Updated at 5:38 p.m. ET on July 18, 2020.
John Lewis believed in the American project and wanted to perfect it.
On August 28, 1963, Lewis stood on the steps of the Lincoln Memorial before hundreds of thousands of people, but his mind was on those who could not be there. He thought of the Black people in Danville, Virginia, living under the heavy baton of a police state; of the sharecroppers in the Mississippi Delta, working for starvation wages; of the three young men facing the death penalty in Georgia for protesting. “We will go to jail if this is the price we must pay for love, brotherhood, and true peace,” Lewis told the crowd. “I appeal to all of you to get into this great revolution that is sweeping this nation. Get in the streets and stay in the streets of every city, every village and hamlet of this nation until true freedom comes, until the revolution of 1776 is complete.” Lewis was just 23 years old. Shortly after he said those words, Martin Luther King Jr. delivered his “I Have a Dream” speech.
Lewis, whose death from pancreatic cancer at age 80 was announced late last night, lived a revolutionary life as an activist, organizer, and representative who became known to many as the “soul” of Congress. “There were moments when we had the votes [to pass legislation] in terms of sheer Democratic majority, but the will was not there to get things done,” Jaime Harrison, who worked with Lewis as the majority floor director in the House, told me. “It was always John Lewis who would step up. And when John Lewis got up to speak, everybody listened.” Harrison is now running to unseat South Carolina’s Lindsey Graham in the Senate, on a platform of registering disenfranchised Black voters across the state.
The “moral clarity” with which Lewis lived his life served as both an inspiration and a model for the generations of leaders who came after him. He showed what patriotism looked like, the Reverend Jesse Jackson told me by phone this afternoon. On March 7, 1965, Lewis led more than 600 protesters across the Edmund Pettus Bridge, in Selma, Alabama. The marchers were bludgeoned and teargassed by police—Lewis's skull was fractured. Americans watched the brutality on national television and saw how Black people were being treated in the quest for civil rights. “Our modern democracy was born in front of that bridge—it should be named after John Lewis instead of Edmund Pettus, by the way,” Jackson said.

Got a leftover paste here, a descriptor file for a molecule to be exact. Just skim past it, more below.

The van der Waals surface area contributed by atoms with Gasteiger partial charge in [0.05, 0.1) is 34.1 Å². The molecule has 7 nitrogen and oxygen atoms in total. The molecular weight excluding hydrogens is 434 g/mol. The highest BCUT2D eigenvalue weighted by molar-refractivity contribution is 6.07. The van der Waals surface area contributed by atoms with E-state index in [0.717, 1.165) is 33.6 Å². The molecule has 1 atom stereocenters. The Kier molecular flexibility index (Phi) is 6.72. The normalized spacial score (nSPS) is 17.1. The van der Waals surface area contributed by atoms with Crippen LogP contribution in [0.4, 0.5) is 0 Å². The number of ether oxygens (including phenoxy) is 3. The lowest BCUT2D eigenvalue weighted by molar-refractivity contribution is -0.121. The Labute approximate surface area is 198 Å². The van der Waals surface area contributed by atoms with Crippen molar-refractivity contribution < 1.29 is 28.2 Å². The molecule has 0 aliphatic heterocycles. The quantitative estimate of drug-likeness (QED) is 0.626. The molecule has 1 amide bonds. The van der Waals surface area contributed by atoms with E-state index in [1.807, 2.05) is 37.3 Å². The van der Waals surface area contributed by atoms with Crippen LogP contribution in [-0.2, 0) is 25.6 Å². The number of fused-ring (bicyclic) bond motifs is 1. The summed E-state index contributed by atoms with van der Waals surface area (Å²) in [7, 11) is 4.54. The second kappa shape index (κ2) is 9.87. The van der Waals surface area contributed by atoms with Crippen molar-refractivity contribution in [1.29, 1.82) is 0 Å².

Lewis placed the right to vote at the center of his mission—a cause picked up by leaders such as Stacey Abrams, whose election-reform organization, Fair Fight, has advocated, lobbied, and sued for access to the ballot. He lived to see historic voting legislation—the Voting Rights Act of 1965—signed into law. He also lived to see it gutted.
“It had to be frustrating for him to literally be engaged in the activism that led to the Voting Rights Act, and then see a generation that wasn’t vigilant in preserving the gains that he made,” Senator Cory Booker of New Jersey told me. “I get a little angry because I know this will be a period where people will laud him with praise” but won’t “join in his purpose.” Senator Mitch McConnell, who honored Lewis in a statement, has had a bill that would modernize the Voting Rights Act sitting on his desk for more than 200 days.
Lewis’s moral authority was expansive, and he addressed iterations of injustice as they presented themselves: from police brutality to poverty to limits on same-sex marriage. He challenged not only his enemies, but also his allies—those who broadly supported the movement for rights and equality but did not go far enough in eradicating inequities. “We must be bold, brave, courageous, and push and pull until we redeem the soul of America and move closer to a community at peace with itself, where no one will be left out because of race, color, or nationality,” Lewis said last month during a virtual roundtable with Barack Obama, speaking of this summer’s nationwide protests against police violence.
“Today ought to be a great day of mourning not just for John Lewis, but for the nation that didn’t really listen to him,” the Reverend William Barber II, the civil-rights activist and a co-chair of the Poor People’s Campaign, told me. “Imagine if we had really listened to John Lewis?” What if, instead of simply mourning, Barber added, people chose to live the life that he lived? “It’s time we start to emulate their lives, not just in some memorial fashion, but in actual policy and political evolution and transformation.”
America would benefit if it showed courage in the face of injustice, Lewis wrote in The Atlantic in 2014. Six years later, he expressed pride as he watched his legacy in action: a new generation of activists fighting for equality. “They had learned from his example, even if they didn’t know it. They had understood through him what American citizenship requires, even if they had heard of his courage only through history books,” President Obama said in a statement today. Obama himself was a beneficiary of that legacy. On the day the former president took the oath of office, Lewis asked him to sign a commemorative photo. “Because of you, John,” Obama wrote.
For Americans to honor Lewis—Harrison, Barber, and others I spoke with told me—would be to pass voting-rights legislation, to fight for fair wages, and to uproot the inequality baked into American systems. “There are lots of ways to honor him. And I will be very frustrated if we stop it with words, and not with real legislative action,” Booker said.
Lewis was more than an activist or a statesman, Sherrilyn Ifill, the president of the NAACP Legal Defense and Educational Fund, told me. “I think of him as a founding father.”
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